• They really did it (in the words of Charlton Heston in Planet of the Apes). In the first round, on a strong majority of 59.5 per cent. They really, actually did it.
  • For want of a nail, etc. Conor Pope of LabourList points out that in a way, this is all Eric Joyce’s fault. Under the old electoral college system, the MPs could have stopped Corbyn winning. But after Joyce punched someone and was thrown out of the Labour Party, there was the scandal of the Falkirk candidate selection, which led directly to the rules being changed. One punch in 2012, and here we are.
  • The Labour Party has failed itself. From the woeful campaigns of the other leadership candidates to the self-declared “moron” MPs who nominated Corbyn (on Andy Burnham’s recommendation) to “broaden the debate”, they set themselves up for this situation, and thus have no-one else to blame for what is to come.
  • The Labour Party has failed the nation. It is the duty of an Opposition party in a democracy to provide competent, viable opposition to the Government. It’s in their own interests to do so, but more importantly it’s in the interests of the whole country to have an executive subjected to scrutiny and strong competition. In opting instead to enter into the comforting but irrelevant embrace of the hard left, they have abdicated that responsibility. Voters won’t thank them for it.
  • Nonetheless, there might be a short-term poll bounce for Corbyn. There is a halo of bonkers leftism that has sought a home for years – denied a home by relatively sane, if utterly mistaken, Labour leaderships they have instead floated around the Greens, TUSC, the SWP, the Scottish Socialist Party, RESPECT and various other cults. Now they will no doubt rally to Corbyn’s banner. As Farage has demonstrated, there is also some demand for politicians who don’t seem so polished or managed as the conventional party leaders, so some voters may well come in that way. For a short while, as the remaining Labour loyalists try to hold their noses and stick with the party regardless of its leader, I wouldn’t be surprised to see his polling tick up. If it does, it won’t last.
  • Labour is a fundamentally changed Party… As Lord Ashcroft’s recent polling showed, Labour have shed numerous previously life-long supporters already, and will struggle to win them back. The same has happened within their membership – they have lost swathes of the Blairites who once dominated the Party (Liz Kendall only got 18,050 votes – a mere couple of thousand more than she won in Leicester West in the General Election), and imported hundreds of thousands of Corbynites. These people are not going away any time soon, particularly now that they have seized control of their host.
  • …and as a result, predictions of a coup are premature. There are already threats of deselections and purges of Labour staffers going round – if Labour MPs do conspire to overthrow Corbyn, they can expect a backlash in their Constituency Labour Parties. What MPs might want is now a second order concern compared to what the newly leftist, newly empowered grassroots want. How many MPs will dare to join a Resistance movement, risking execution, and how many will hunker down meekly, hoping to weather the coming storm?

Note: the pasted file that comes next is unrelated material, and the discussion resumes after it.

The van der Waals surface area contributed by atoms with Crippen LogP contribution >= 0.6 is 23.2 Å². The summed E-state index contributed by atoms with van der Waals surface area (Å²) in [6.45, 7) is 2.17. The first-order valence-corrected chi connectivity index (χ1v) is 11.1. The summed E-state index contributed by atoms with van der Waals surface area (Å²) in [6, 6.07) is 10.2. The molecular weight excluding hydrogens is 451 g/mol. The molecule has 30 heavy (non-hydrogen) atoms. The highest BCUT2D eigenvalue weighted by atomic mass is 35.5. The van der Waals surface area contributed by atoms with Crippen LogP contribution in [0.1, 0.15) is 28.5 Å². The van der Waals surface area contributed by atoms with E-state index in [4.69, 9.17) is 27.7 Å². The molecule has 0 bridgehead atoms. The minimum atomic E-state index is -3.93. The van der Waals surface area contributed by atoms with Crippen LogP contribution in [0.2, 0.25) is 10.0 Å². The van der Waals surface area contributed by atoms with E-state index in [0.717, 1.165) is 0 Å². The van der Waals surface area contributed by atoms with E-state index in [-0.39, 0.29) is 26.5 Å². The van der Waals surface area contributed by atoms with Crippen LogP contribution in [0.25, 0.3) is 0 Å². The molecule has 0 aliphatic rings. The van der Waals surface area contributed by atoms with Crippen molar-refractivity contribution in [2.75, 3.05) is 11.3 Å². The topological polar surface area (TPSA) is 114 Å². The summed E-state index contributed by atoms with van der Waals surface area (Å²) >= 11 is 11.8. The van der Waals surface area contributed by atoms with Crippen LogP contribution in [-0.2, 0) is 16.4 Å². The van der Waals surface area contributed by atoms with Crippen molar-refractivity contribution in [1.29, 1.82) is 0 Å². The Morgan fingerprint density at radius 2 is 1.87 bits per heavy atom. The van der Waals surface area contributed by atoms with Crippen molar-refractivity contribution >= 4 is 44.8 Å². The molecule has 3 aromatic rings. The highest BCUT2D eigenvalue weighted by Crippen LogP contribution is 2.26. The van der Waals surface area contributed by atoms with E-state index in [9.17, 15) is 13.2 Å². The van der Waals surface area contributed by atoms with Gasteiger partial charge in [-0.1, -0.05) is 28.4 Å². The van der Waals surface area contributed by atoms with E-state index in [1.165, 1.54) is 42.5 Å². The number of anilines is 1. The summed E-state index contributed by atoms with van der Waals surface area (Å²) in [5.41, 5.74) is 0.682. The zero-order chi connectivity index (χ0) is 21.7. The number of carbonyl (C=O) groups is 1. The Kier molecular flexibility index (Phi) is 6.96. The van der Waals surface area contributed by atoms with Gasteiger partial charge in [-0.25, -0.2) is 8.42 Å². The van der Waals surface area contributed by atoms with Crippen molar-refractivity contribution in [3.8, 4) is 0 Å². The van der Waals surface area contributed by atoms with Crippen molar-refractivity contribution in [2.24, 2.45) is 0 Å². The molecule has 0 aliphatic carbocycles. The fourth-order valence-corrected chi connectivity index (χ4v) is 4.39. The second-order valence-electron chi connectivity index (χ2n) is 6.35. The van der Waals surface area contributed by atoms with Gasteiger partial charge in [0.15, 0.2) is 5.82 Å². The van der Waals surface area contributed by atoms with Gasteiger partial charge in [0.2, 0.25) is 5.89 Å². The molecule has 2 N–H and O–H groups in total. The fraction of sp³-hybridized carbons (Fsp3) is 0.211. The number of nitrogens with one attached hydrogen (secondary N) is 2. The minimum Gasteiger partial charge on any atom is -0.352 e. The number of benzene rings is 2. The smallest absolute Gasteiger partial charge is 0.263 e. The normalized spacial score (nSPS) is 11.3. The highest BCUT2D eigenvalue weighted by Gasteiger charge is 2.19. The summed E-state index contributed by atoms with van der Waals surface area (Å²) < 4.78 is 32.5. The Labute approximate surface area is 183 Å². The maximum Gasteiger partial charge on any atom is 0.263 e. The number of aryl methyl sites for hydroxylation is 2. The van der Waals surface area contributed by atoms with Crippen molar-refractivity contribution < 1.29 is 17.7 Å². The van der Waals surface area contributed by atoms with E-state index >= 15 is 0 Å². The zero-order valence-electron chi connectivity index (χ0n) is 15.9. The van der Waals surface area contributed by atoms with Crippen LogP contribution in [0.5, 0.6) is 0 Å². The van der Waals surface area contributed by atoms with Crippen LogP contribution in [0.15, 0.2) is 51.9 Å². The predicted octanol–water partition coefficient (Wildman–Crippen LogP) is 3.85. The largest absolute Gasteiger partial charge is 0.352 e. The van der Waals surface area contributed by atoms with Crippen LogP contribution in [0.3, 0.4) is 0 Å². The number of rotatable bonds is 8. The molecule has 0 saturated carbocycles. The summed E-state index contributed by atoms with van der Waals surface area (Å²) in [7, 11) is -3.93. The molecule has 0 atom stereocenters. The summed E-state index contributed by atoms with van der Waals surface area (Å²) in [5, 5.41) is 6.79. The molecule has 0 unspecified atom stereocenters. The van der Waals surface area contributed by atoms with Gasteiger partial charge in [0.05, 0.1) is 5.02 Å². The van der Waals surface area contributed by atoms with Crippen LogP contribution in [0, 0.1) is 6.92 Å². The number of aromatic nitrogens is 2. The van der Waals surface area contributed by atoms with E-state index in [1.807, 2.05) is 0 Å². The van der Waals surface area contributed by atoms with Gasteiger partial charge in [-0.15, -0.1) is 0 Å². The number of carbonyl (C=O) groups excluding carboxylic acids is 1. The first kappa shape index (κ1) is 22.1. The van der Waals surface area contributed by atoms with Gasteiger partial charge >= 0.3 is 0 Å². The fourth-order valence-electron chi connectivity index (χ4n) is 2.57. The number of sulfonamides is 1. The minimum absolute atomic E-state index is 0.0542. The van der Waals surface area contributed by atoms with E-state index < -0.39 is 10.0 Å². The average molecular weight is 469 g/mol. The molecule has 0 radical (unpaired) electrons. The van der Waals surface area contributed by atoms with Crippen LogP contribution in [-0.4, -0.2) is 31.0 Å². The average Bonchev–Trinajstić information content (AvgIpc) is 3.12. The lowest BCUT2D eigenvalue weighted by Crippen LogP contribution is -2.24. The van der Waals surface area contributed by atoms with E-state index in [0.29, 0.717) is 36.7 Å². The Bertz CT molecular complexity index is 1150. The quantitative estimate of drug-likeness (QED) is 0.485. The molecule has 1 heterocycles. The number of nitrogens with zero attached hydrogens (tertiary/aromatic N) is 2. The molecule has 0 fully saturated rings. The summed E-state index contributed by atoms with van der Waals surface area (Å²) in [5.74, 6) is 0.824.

• This is only the beginning. We’ve yet to see the shape of the Shadow Cabinet, and the fulsome tributes to the union bosses who helped to make his victory a reality are more than a hint of the ideological shape of things to come. History may look back on Ed Miliband as a moderate by comparison.
  • While it’s quite funny, it’s also deadly serious. Yes, there are jokes to be made – I in no way rule out making quite a few myself. But this is also quite troubling. A man who supports weakening our national defence, who has praised tyrants around the world and who describes genocidal terrorist movements as his “friends” now leads one of the two major parties of Great Britain. By all means laugh at the absurdity of the situation, but let’s also commit ourselves to utterly defeating his poisonous ideology – as we have done before.
  • There’s a risk for the Conservative Party. If we’re honest, while our leadership has done many great things it is at times prone to complacency. The biggest risk of Corbynism is that this precious majority Conservative Government rests on its laurels, assuming 2020 is in the bag. I hope it resists any temptation to do so – but the Conservative Party’s grassroots must also be watchful to ensure it stays sharp.
  • Corbyn’s first sin could be saving the Lib Dems. What do you have to do to finally extinguish the Liberal Democrats? Just when they are finally driven to the brink of extinction, the Labour Party zooms off into the left field and offers them a chance to survive in the gap which opens as a result. If Corbyn wasn’t bad enough already, this offence is unforgivable.

134 comments for: Labour has failed itself and the nation – eleven observations on Jeremy Corbyn’s victory

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